of the state‘s inhabitants—are likewise experienced elsewhere than just the federal
land on which Rinehart seeks to mine.
19
federal land, that right would have been equally burdened by a mining technique
ban premised on impacts elsewhere as by one premised on impacts on federal land
itself. The argument that the suction dredging moratorium challenged here poses a
greater or different obstacle to posited federal rights than the nine-year hydraulic
mining ban does not withstand scrutiny.
Rinehart also relies on title 30 United States Code section 51, which
authorizes damages actions for harm arising from the digging of ditches or canals,
as a way to differentiate the Woodruff injunction from the present moratorium.
However, if the purposes and objectives of the mining laws were as Rinehart
posits, state law authorizing an injunction would still have been preempted,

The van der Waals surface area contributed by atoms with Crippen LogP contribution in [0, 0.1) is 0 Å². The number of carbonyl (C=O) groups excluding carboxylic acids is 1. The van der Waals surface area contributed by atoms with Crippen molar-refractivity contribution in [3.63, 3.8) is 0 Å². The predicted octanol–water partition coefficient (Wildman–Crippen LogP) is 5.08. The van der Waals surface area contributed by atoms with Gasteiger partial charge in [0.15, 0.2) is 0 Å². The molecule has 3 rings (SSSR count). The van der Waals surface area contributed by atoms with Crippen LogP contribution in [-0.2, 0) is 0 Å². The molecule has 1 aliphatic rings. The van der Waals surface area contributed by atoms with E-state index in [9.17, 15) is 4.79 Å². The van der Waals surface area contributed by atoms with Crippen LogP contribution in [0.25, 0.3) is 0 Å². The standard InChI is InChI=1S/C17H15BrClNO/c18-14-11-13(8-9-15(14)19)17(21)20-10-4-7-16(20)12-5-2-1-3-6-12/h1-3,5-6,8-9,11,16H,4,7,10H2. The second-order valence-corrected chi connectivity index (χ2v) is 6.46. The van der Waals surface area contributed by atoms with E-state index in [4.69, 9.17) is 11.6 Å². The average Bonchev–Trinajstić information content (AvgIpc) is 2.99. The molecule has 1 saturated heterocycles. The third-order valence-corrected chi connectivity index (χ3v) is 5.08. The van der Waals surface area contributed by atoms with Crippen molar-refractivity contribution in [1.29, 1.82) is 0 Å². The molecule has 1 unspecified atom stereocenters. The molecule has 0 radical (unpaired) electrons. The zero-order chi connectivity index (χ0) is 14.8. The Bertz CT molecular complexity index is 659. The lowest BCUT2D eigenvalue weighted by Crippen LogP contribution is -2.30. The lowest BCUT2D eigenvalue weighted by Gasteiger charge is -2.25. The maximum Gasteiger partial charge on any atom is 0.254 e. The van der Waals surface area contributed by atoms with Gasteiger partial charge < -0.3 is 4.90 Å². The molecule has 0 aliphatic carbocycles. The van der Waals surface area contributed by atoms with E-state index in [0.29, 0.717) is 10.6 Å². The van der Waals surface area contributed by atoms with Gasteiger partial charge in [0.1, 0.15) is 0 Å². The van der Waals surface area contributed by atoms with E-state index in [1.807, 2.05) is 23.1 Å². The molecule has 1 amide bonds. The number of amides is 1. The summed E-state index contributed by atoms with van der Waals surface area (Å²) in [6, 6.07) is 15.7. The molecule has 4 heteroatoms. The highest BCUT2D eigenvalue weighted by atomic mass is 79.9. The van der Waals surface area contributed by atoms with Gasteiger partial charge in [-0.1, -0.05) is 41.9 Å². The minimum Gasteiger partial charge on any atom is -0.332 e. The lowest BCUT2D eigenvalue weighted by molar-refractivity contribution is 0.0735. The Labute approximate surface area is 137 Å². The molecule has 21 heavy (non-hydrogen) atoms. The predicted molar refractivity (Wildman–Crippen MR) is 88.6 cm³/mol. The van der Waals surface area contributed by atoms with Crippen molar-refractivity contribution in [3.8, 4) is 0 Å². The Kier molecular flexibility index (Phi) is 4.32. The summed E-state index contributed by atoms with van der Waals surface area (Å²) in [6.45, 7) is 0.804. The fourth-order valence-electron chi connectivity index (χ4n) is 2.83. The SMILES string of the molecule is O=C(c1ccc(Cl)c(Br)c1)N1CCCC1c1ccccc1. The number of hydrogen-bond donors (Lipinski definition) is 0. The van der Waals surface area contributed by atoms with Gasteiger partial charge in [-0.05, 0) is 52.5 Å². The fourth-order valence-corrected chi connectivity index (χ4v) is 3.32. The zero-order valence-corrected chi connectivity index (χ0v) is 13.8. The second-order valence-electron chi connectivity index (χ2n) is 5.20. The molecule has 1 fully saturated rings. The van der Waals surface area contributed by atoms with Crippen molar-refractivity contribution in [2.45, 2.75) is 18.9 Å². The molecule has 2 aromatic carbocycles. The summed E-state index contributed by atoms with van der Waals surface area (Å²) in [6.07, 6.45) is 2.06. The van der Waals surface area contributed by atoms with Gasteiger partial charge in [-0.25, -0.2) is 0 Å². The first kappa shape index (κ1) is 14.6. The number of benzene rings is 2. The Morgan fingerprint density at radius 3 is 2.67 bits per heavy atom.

notwithstanding section 51, with the only proper remedy lying in a federal action
for damages. In the eyes of the Woodruff court, however, and manifestly in the
eyes of Congress at the time, such a state-law-based injunction did not contravene
federal rights.
In sum: Like the hydraulic mining industry, Rinehart argues he holds a
superior federal right to mine that allows him to proceed, notwithstanding impacts
on other interests. Like the court in Woodruff and Congress thereafter, we
conclude that is not so. The federal statutory scheme does not prevent states from
restricting the use of particular mining techniques based on their assessment of the
collateral consequences for other resources.9
9
Rinehart takes issue with the Legislature‘s assessment of those collateral
consequences, dismissing the impacts of suction dredging as minimal. In this
proceeding, we are without authority to countermand the Legislature‘s judgment.
The only issue for us is whether federal law permits the Legislature to favor other